April 14, 2006
Parker honored for core curriculum teaching
CARBONDALE, Ill. -- Microbiologist Jack M. Parker, dean of the College of Science since 1993, has won top honors for faculty members teaching in SIUC's core curriculum — a set of broadly based foundation courses that impart skills and knowledge all students need to become educated citizens in a global society.
Parker will receive $2,000 through SIUC's "Excellence Through Commitment Awards Program," set up by Chancellor Walter V. Wendler to reward ongoing contributions by tenured and term faculty, staff and graduate assistants throughout the University. The program reflects SIUC's aim of encouraging outstanding work, one of the goals of Southern at 150: Building Excellence Through Commitment, the blueprint for the development of the University by the time it celebrates its 150th anniversary in 2019.
Wendler will host a dinner to honor all award recipients April 27.
Parker, who has no required teaching assignment, teaches the core course in human genetics and human health, a course he designed from scratch for students with no background in science. Along with a teaching partner, he has taught this course, which focuses on the principles and complexities of human genetics, both fall and spring semesters since autumn of 1996.
The course provides basic background information and an overview of the latest changes in genetic testing, forensic genetics, biotechnology and treatments for genetic diseases.
Parker aims to show students in broad terms how genetics affect human health and how lifestyle choices can interact with genetic material. He also wants them to learn how to understand and evaluate information they may get in the future from a family doctor or genetics counselor, how to find information on genetic disorders and services, and how to assess the risks and benefits of such technology as genetic testing and gene therapy.
"Human genetics is an ideal subject in which to relate the subject matter directly to the students, their families and society," Parker wrote in a statement summarizing his teaching philosophy.
"It is an extremely fast-moving field, and many newspapers and newsmagazines have articles almost every week on some aspect of human genetics and its societal implications. This makes it easier to convince students this is something they need to know how to think about."
Parker helps them think about the subject with one weekly lecture and one weekly discussion group, with no more than 20 students in each group.
"This gives students an opportunity and actual requirement to directly interact with their faculty instructor, a dean, on a weekly basis!" wrote microbiology Chair John M. Martinko in a letter nominating Parker for the award — an opportunity that one student, commenting in an end-of-term evaluation, apparently found quite amazing.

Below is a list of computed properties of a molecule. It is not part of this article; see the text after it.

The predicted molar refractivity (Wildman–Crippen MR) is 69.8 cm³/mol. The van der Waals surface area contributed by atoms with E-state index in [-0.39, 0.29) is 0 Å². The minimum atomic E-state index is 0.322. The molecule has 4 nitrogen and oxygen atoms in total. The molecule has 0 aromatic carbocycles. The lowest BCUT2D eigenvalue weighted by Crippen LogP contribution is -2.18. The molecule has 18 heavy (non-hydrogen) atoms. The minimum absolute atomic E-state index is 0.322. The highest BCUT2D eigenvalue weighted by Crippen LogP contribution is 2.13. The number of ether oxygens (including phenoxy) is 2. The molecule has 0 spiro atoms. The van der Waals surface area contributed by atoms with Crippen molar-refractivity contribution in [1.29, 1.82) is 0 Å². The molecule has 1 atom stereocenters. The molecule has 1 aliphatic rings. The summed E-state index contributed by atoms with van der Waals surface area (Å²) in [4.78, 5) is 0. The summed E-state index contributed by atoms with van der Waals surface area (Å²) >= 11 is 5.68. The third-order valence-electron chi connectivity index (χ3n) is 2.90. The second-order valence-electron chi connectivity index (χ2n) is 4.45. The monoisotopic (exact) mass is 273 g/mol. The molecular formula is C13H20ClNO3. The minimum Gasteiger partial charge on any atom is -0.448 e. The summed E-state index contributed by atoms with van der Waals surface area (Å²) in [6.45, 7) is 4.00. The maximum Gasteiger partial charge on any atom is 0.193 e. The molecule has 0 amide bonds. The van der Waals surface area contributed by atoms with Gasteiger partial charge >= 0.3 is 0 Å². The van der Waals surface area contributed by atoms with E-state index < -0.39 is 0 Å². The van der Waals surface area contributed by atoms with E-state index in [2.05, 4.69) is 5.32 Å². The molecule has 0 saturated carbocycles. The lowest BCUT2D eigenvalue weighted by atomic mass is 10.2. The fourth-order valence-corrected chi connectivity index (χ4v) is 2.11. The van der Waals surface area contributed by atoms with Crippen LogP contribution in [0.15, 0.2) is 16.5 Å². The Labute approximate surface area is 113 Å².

"Dr. Parker was very down to earth for being higher up," the student wrote.
Much of the course has an Internet component. While this gives those students who lack computer-related skills a chance to gain them, it has another advantage for them all.
"Even those students with considerable technical skills have not usually acquired the critical thinking skills to differentiate valuable and relevant material from that which is less than adequate or even misleading," Martinko wrote.
"After they develop the tools to independently gather and select resources, Jack and the other instructor, through the discussion sections, guide the students to identify the useful, relevant, and credible information mixed with the sometimes overwhelming amount of available material."
Parker's colleagues describe him as "personal and approachable," "enthusiastic, engaging, stimulating," "gifted." His students concur.
Lindsay J. Mondino, now a senior in microbiology, took the course last year. In a letter supporting his candidacy for the award, she wrote, "Dr. Parker, with his wry humor and enthusiasm for the subject, made human health and genetics come to life. He deftly sprinkled the information with real-life examples, which made the material more relevant to his students. His own personal experiences with genetic disorders were also shared, making him seem more genuine and, well, human, which for most professors is singularly remarkable."
And, she noted, he had the human touch.
"It never fails to amaze me that he still remembers me over a year later and takes the time to stop and say hello," she wrote.
Parker came to SIUC in 1977 with dual appointments in the College of Science and the School of Medicine. A native of Geneseo, he grew up near Kewanee and earned his bachelor's degree in 1967 from North Central College in Naperville. He earned his doctorate in 1973 from Purdue University in West Lafayette, Ind.